Duolingo: Learn languages playfully with this Android app
I'm interested in languages and want to learn quite a few in the coming years including Spanish and Russian among others. I do not really have the time to visit language courses regularly at the moment which leaves me with self-study. While that is great as I can spend time learning languages whenever I do have some time left, it also means that I'm on my own and have no one to correct me or help me understand a concept that I can't get my head around.
Duolingo is a language learning application for Android devices that you can use to learn Spanish, French, Italian, English, German or Portuguese at the moment.
What's interesting about the app is that it uses techniques usually found in computer games to keep learners motivated.Â Probably the biggest element in this regard is that most lessons are locked by default. You start with the most basic lesson which you have to complete before other lessons become available to you.
Advanced users get options to skip ahead by completing advanced lessons so that they do not have to start at the very beginning.
What makes this unlock system interesting is that unlocks become only available if you manage to complete lessons. You get hearts in every lesson which are like lives in video games. You lose a heart if you answer incorrectly and need to start over if you are out of hearts.
That's actually a great system as it makes sure that you understood a lesson before you can continue.
The application uses different techniques to teach and to verify that you have understood the lesson:
- Translate a text to the language you are learning.
- Translate text written in the language you are learning to your language.
- Mark all correct translations.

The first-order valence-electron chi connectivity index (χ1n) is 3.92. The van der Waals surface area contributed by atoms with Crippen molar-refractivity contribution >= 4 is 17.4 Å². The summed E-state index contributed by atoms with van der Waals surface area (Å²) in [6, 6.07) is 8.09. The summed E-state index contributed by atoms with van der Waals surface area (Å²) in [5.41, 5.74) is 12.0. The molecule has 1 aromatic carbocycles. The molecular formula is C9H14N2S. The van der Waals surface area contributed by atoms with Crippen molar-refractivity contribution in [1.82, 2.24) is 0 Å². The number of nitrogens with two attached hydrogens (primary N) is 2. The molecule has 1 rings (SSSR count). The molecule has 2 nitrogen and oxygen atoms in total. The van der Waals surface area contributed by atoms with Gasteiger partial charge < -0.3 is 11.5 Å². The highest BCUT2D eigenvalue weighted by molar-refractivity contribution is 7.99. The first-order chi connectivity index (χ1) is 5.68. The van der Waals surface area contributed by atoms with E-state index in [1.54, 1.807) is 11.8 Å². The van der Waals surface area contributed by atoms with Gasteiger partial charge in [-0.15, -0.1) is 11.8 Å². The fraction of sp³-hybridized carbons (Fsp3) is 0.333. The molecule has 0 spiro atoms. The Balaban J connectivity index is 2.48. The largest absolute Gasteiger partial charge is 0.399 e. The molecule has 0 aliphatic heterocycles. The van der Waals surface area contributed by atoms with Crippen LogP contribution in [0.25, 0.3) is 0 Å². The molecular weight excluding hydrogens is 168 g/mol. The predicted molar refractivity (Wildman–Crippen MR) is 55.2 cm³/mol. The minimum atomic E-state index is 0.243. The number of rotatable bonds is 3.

- Enter the Spanish translation of an image that you see on the screen.
- Select a missing word.
- Listen and type in the language you are learning.
You can revisit lessons that you have already completed at any time, or select the practice option instead which lets you practice what you have learned so far.
The app uses text, voice and images in lessons so that you not only know how something is written in the language, but also hear how it is pronounced.
All new words are introduced in two different ways. They are highlighted in the lesson so that you know that this is a word that is now. You can tap on the word to display a translation for it, and also hit the speaker icon to hear how it is pronounced.
Each lesson should not take longer than five to ten minutes to complete which means that you can fire the app up whenever you feel like it and have a couple of minutes of spare time at hands.
You either need to be an English native or understand English to use it, as it is the base language that you use in addition to the other language.Â The only exception to this is if you want to learn English as you can select one of the other languages as your base language (not German at the time it appears but all others).
Note that the app seems to concentrate on vocabulary and not on grammar. That's great if you hate grammar and not really necessary in the beginning as you get to learn many concepts just by following the lessons. Eventually though you may need to dive into grammar to understand key concepts of the language you are learning.
Duolingo is one of the best language learning apps that you find in Android store, provided that you speak English or want to learn English. The unlock system will keep you motivated if you like these kind of things in games, and since you only have a set amount of hearts in each lesson, it usually means that you will have to repeat lessons to get passed and unlock the next in line.Advertisement
+1 Thanks Martin.
The following is by no mean a criticism on Martin for posting this, but the post is lacking some information.
It should be noted that Duolingo is not just a language learning tool, it is an crowdsourcing, for-profit imitative – from the creator of ReCaptcha – that sells the translations produced during the lessons. It may seem harmless, but it is not. It sells translations from unqualified people, while hurting real translators as well as the “clients” who buy these translations.
I think that any crowdsourcing initiative that aims to abuse a profession (as oppose of a crowdsourcing initiative by a company for reasons of strengthening the relationship with their user base for example), as well as people in general should not be supported. This is also why I don’t support ReCaptcha (digitizing texts that are later being sold back to you).